Bioshock

The underwater city of Rapture was designed to be a place where the population would be rewarded for their loyalty, and where scientists could experiment freely. But things have gone horribly tits up: after mass rebellion, all that’s left are mutated freaks and a place in urgent need of a visit from a handyman. Kudos goes to the artists though – they were allowed to let their creative juices flow, making the 1950s art deco surroundings a joy to behold. That’s when it’s not smothered in blood or about to come crashing down, anyway.

BioshockAs a survivor of a plane crash, you’re tasked with working your way through the chaos with the assistance of another survivor hoping to escape with his family. Not an easy task, as the inhabitants lost the plot ages ago, due to injecting themselves with various tonics to improve their physical and mental abilities. It doesn’t help that the mayor of Rapture – the malevolent Ryan – refuses to believe that you aren’t a spy either. Fortunately these tonics are easy to get hold of and bestow a range of abilities, most of which have more than one purpose. For instance, electric bolts can not only fry opponents on the spot, but also open damaged electric doors and cause security turrets to temporarily short circuit. New skills are unlocked regularly, but you can only assign a few at a time.

Imagine that you took the best bits of the superlative Star Wars: Knights of the Old Republic games, but used a first person perspective instead. That’s pretty much Bioshock in a nutshell, with moral decisions, deep narrative, RPG overtones allowing for unique character customisation, and a scarily convincing environment to explore. Then there’s the graphics to take into account – it looks phenomenal, not just nailing water effects square on the head, but also boasting the best looking explosion and fire effects around. We didn’t actually realise that the intro was real-time until we aimlessly wiggled the analogue stick to discover that the camera moved around.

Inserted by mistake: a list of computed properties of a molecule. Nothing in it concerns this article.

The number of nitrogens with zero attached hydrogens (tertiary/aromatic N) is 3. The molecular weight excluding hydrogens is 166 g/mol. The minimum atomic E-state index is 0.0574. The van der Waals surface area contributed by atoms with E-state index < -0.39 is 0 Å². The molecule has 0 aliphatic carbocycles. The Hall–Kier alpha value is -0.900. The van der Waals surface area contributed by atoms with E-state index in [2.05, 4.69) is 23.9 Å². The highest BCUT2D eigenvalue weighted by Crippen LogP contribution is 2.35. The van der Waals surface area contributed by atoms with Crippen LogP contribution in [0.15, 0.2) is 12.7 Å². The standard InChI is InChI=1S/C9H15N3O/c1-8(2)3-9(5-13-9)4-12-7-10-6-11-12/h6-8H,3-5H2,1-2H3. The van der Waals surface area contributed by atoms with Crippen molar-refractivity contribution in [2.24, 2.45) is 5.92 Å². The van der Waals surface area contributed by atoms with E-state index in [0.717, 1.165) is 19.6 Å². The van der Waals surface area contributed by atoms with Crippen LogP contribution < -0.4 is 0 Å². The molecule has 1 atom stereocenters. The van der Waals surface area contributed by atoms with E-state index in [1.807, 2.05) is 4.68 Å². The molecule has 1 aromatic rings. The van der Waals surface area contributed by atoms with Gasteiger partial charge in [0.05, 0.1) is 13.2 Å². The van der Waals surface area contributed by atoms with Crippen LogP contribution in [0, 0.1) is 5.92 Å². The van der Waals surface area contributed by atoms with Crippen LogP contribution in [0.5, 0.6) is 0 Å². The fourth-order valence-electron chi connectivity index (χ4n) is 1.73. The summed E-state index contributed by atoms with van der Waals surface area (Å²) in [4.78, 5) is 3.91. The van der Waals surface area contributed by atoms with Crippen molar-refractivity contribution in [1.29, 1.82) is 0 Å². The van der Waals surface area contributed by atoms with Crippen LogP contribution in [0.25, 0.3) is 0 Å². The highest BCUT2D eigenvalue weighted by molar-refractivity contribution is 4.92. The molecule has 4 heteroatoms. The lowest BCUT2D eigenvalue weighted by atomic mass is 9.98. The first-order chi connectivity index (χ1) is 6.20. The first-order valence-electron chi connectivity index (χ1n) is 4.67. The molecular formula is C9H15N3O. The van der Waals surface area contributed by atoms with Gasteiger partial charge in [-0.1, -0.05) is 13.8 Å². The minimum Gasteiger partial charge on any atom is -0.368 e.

Before you can really start enjoying Bioshock, you have to get your head around the jargon. The idea is to kill Big Daddies (primitive evil Robocops) to save Little Sisters (possessed children) and use them to gain ADAM (experience points) so that you can buy Plasmids (new skills) from vending machines (vending machines). Or if you’re feeling immoral then you can harvest (kill) the Little Sisters to gain more ADAM and therefore acquire more skills quicker. Saving them has its own reward though. The most common enemies are Splicers and they too have different names, like the Spider Splicers that can run along walls. Later you get a camera, and if you catch them – or indeed any enemy – on film you can learn their weak spots, or if you’re lucky get a new tonic.

The best way to sum up Bioshock is this: everything has been polished and finely tuned to perfection, like some sort of well kept submarine. The puzzles are clever – at one point the underwater forest that provides oxygen to the populace is destroyed, needing a solution – the AI is intelligent – enemies hide in shadows and run towards health stations when weak – and even the hacking mini-game, which is a clone of the puzzler Pipemania, is good fun. Checkmate, Halo 3.

Matt Gander

Matt is Games Asylum's most prolific writer, having produced a non-stop stream of articles since 2001. A retro collector and bargain hunter, his knowledge has been found in the pages of tree-based publication Retro Gamer.

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